Sending performance metrics from your Ruby app to APM Server can be as easy as installing the
elastic-apm Rubygem. Most integrations are plug-n-play, and Rails and Rack support is built in.
However there are several ways to add more information to the data as well as ways to set up your own custom instrumentations.
Adding more info to the already instrumented parts
To add more information to the data you are already gathering, Elastic APM has a few concepts.
Let's say your app is built around the concept of
companies, you could assign the
current_company.short_name to every transaction and error. Tags are simple key-value pairs, and they are indexed in Elasticsearch and thereby both filterable and queryable, so you can slice and dice your metrics in any way you want:
class ApplicationController < ActionController::Base before_action do ElasticAPM.set_label :company, current_company.short_name end end
This will make it way easier to see if certain performance problems or exceptions are only affecting some of your customers.
Users are another widespread concept, and Elastic APM has a place for that as well:
class ApplicationController < ActionController::Base before_action do ElasticAPM.set_label :company_id, current_company.id ElasticAPM.set_user current_user end end
The agent will include the
username fields of whatever is passed. You can of course customize the fields to whatever they may be called in your app.
If you have your eyes on a specific method that you want to track the duration of, you can use the
SpanHelpers module. It provides two methods,
class ThingsController < ApplicationController include ElasticAPM::SpanHelpers # ... def do_the_work # ... end span_method :do_the_work def self.do_other_work # ... end span_class_method :do_other_work # ... alternative syntax for newer versions of Ruby span_method \ def do_the_work # ... end end
See the Elastic APM Ruby agent
This approach is great if what you want to measure is a simple method call. If you want more granular control there's the general usage API.
Creating transactions and spans manually
To create transactions and spans manually, the agent provides a public API. The agent itself uses this API internally to instrument most of the supported libraries.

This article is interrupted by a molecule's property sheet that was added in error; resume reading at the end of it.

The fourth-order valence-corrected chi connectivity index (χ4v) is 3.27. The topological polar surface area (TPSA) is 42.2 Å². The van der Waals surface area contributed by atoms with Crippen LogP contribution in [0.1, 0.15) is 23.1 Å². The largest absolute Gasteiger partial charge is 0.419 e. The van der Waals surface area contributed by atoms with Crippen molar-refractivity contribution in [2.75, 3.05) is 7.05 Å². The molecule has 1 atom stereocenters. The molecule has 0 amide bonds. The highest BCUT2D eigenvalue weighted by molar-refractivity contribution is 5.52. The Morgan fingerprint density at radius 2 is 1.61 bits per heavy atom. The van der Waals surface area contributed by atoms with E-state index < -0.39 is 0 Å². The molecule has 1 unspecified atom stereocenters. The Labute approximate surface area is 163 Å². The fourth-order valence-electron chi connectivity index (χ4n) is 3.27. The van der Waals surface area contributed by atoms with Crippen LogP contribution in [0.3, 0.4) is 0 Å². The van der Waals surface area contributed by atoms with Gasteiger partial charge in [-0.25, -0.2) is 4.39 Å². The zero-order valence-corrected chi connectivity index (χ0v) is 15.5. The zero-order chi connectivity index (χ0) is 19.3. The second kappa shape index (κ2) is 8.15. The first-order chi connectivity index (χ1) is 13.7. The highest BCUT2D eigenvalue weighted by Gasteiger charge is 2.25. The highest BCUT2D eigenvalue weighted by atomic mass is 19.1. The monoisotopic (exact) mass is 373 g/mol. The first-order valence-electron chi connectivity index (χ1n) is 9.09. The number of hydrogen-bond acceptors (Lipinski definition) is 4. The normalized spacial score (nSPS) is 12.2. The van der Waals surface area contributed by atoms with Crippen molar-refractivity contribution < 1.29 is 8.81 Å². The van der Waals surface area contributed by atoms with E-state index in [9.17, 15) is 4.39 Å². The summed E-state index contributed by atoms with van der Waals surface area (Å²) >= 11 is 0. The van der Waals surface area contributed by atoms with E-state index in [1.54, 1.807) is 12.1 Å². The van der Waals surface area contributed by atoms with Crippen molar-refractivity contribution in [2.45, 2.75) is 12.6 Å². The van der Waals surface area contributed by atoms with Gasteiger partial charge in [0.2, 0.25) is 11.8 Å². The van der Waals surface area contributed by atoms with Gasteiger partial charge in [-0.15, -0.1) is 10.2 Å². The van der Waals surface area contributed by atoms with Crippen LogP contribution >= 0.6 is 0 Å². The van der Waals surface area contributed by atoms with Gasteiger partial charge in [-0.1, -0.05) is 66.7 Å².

The first thing you'll need is a transaction. If you are inside a request in your Rails app, Rack app using middleware, or a background job in one of the supported job runners, then you're most likely already inside a transaction.
If you aren't, create a transaction like so:
ElasticAPM.start # if it isn't started already begin transaction = ElasticAPM.start_transaction 'Optional name', 'optional.type' # It's your responsibility to make sure the transactions are ended. # To make sure we do so, we wrap in begin..ensure. ensure ElasticAPM.end_transaction end
Alternatively, there's a block version of the same that makes sure to end afterwards:
ElasticAPM.with_transaction do |transaction| # if you need to, you can alter the transaction inside, eg: transaction.name = method_that_returns_the_name # be aware that if the agent isn't started, `transaction` is nil but the block is still evaluated end
Inside transactions, spans are the individual pieces of work that your app performs. If you are using any of the automatically instrumented libraries all you have to do is wrap them in a transaction.
If you need additional spans, the API matches the transaction:
begin span = ElasticAPM.start_span 'Required name', 'optional.type' ensure ElasticAPM.end_span end # Or the block form ElasticAPM.with_span 'Hard work' do |span| # ... end
See the APM Ruby agent docs for the public API.
Easy to get going, easy to expand
We've done our best to make the initial, minimal setup of the Ruby APM agent as easy as possible. If you don't want to, you don't need any of the above and you will still, most likely, get a lot of usable information.
However, if you'd like to get your hands dirty dissecting every part of the beast that is your app, Elastic APM provides the tools to do that, too.
Try it out
How well is your Ruby running? Where is it spending its time? Where should you focus your next sprint to improve the user experience? Elastic APM and the Ruby agent can help answer all of these questions, and more. Instrument your app, and either download the Elastic stack and run locally, or send your traces to the Elasticsearch Service on Elastic Cloud with a free trial, which includes an APM server. As always, if you have any questions, ideas, thoughts, or concerns, reach out on the Discuss forum.